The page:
OPINIONS: Reading Stolen Earth against a backdrop of newsreels on resource poverty, environmental degradation, and the ultra-rich’s space tourism, makes it seem less like science fiction and more like science possibility. ‘What if this is our future?’ I wondered halfway through the book. Well, the protagonists are not lying down to take it. The stark, claustrophobic spaces of spacer life, conveyed through minimalistic but punchy descriptions, bring to the fore the interior lives of the characters. In diametric opposite to something like a sprawling high fantasy novel, the world of Stolen Earth is pared down; there is no lush background to recede into, only the crew of the Arcus in their daring bid to reach Earth and return. And it works perfectly for a novel that deals with resource scarcity and the dilemma of ensuring your own survival or doing the right thing.
I was a bit thrown by encountering yet another Soviet-coded bruiser with a penchant for violence raised by a criminal cartel where children are forced to labour in the mines. It’s not this character, Leo Federov, in particular, but just how often that trope occurs, that has given me pause. But ultimately, his heritage and his occasional Russian expletives can be ignored and have no significant bearing on the story.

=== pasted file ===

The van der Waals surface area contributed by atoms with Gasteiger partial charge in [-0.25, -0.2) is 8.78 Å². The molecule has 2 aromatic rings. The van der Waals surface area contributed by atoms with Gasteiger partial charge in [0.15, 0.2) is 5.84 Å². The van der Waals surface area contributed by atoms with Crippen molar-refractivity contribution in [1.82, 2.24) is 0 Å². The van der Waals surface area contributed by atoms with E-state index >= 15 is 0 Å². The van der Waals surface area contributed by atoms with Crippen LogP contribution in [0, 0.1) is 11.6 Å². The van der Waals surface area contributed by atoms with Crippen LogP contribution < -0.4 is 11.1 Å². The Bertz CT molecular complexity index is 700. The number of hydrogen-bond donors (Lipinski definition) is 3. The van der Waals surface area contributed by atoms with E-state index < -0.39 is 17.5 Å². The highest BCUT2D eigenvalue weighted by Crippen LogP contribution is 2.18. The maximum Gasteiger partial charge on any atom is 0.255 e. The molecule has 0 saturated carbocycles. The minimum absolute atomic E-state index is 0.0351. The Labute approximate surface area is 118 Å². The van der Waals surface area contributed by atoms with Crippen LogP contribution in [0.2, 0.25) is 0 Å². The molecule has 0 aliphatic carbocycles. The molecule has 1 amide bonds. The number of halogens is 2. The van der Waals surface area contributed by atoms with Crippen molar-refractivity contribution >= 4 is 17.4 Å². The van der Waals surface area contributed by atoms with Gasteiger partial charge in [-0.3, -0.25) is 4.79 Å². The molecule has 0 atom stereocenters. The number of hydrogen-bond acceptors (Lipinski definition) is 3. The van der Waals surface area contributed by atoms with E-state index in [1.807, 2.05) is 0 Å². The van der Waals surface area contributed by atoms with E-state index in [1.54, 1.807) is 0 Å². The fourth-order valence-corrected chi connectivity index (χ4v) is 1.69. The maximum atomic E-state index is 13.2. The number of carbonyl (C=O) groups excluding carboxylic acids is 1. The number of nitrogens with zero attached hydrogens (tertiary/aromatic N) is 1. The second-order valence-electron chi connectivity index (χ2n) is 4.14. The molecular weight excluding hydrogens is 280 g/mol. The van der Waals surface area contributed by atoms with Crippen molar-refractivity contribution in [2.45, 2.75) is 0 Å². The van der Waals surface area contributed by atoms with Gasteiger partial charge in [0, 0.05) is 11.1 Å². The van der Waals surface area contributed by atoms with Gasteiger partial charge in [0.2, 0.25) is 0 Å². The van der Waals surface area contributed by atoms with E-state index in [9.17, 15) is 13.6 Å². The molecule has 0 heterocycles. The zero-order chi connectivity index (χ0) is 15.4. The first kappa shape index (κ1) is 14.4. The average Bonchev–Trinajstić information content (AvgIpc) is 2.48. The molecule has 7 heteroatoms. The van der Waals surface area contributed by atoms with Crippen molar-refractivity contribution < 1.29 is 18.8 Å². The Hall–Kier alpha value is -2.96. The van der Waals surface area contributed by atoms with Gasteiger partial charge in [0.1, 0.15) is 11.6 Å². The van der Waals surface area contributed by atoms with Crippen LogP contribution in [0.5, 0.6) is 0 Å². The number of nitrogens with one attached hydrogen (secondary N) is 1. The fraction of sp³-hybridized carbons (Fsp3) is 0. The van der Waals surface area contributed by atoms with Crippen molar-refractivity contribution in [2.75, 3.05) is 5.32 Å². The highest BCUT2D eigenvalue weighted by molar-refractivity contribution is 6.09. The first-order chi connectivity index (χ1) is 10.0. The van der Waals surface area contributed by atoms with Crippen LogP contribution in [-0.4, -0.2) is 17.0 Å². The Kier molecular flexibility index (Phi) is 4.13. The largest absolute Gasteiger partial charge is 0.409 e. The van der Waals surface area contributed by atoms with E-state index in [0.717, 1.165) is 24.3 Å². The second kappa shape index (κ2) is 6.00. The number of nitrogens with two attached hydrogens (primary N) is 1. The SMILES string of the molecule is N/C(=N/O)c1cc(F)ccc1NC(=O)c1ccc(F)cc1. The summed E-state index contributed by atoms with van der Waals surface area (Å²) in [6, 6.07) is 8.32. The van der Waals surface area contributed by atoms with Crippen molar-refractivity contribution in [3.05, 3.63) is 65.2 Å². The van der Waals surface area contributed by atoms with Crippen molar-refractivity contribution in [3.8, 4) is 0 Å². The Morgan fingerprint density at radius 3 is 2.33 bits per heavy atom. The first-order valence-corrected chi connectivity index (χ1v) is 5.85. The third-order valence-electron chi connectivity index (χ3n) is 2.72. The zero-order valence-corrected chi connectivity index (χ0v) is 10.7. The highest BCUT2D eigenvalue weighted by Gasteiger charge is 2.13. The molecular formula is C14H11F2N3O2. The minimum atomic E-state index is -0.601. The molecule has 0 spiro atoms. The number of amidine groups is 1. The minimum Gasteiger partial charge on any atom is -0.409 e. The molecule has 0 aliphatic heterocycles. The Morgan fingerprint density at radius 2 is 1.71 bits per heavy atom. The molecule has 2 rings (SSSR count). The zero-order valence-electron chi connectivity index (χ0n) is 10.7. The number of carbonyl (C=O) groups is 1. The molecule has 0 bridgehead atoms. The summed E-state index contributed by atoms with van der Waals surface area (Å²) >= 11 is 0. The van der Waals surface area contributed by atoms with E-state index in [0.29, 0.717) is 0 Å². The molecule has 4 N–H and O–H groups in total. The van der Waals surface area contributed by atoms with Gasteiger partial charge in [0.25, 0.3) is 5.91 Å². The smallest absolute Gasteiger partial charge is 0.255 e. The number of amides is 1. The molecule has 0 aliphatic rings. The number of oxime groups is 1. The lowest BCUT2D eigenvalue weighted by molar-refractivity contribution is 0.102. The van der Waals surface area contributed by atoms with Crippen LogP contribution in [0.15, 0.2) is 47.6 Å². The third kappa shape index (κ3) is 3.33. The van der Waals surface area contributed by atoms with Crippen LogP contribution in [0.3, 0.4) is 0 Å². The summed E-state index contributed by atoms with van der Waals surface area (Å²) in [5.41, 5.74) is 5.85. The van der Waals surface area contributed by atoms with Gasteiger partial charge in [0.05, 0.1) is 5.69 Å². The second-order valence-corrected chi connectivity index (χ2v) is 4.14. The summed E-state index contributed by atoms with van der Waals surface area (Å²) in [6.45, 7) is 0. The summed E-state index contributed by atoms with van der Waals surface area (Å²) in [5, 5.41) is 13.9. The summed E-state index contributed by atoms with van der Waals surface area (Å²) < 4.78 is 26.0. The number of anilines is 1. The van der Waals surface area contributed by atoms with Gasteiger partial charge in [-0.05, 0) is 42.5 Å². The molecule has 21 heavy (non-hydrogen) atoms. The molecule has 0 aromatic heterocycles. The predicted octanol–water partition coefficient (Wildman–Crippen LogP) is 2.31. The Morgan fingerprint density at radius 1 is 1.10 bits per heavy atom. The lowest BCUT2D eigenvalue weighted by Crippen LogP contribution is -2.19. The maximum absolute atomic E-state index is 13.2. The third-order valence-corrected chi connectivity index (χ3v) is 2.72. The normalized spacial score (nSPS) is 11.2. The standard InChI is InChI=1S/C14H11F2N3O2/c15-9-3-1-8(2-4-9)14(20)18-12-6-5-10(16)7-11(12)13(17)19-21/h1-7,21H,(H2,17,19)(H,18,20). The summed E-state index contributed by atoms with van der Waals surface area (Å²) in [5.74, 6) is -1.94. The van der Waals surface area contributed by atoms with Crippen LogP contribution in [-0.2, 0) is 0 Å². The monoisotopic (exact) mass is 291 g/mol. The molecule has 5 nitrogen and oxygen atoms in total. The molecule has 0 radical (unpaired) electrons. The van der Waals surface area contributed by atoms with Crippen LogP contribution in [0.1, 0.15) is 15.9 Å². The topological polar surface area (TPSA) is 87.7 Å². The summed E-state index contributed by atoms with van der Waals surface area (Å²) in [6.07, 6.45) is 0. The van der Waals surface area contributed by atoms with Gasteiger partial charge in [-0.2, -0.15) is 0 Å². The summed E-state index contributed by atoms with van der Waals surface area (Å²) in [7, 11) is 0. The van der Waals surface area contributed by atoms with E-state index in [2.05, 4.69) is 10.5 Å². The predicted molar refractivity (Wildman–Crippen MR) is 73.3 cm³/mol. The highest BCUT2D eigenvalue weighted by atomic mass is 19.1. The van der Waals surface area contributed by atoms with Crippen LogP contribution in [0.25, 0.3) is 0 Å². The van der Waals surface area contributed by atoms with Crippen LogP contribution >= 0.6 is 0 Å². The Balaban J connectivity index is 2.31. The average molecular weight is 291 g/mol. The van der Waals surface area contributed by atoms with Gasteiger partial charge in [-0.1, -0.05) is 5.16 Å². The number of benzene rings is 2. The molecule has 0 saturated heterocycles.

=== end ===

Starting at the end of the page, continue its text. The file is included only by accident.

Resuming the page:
Finally, I loved Nicholas’ treatment of incomplete solutions: outcomes are negotiated, characters misunderstand or mistrust each other, there are plenty of invested parties, each pulling in their own direction, but… that’s what makes the world of Stolen Earth so compelling and so timely.
This is something quite different from my usual review fare. I had to ask myself, ‘almost 1000 pages. Are you sure?’ and just like that I knew I’d relish the challenge. And I was not disappointed!
Many thanks to Black Crow PR for the review copy. All opinions are my own.
RELEASE DATE: 20/08/2020 (HB) / 19/08/2021 (PB)
STAR RATING: 5/5 ✶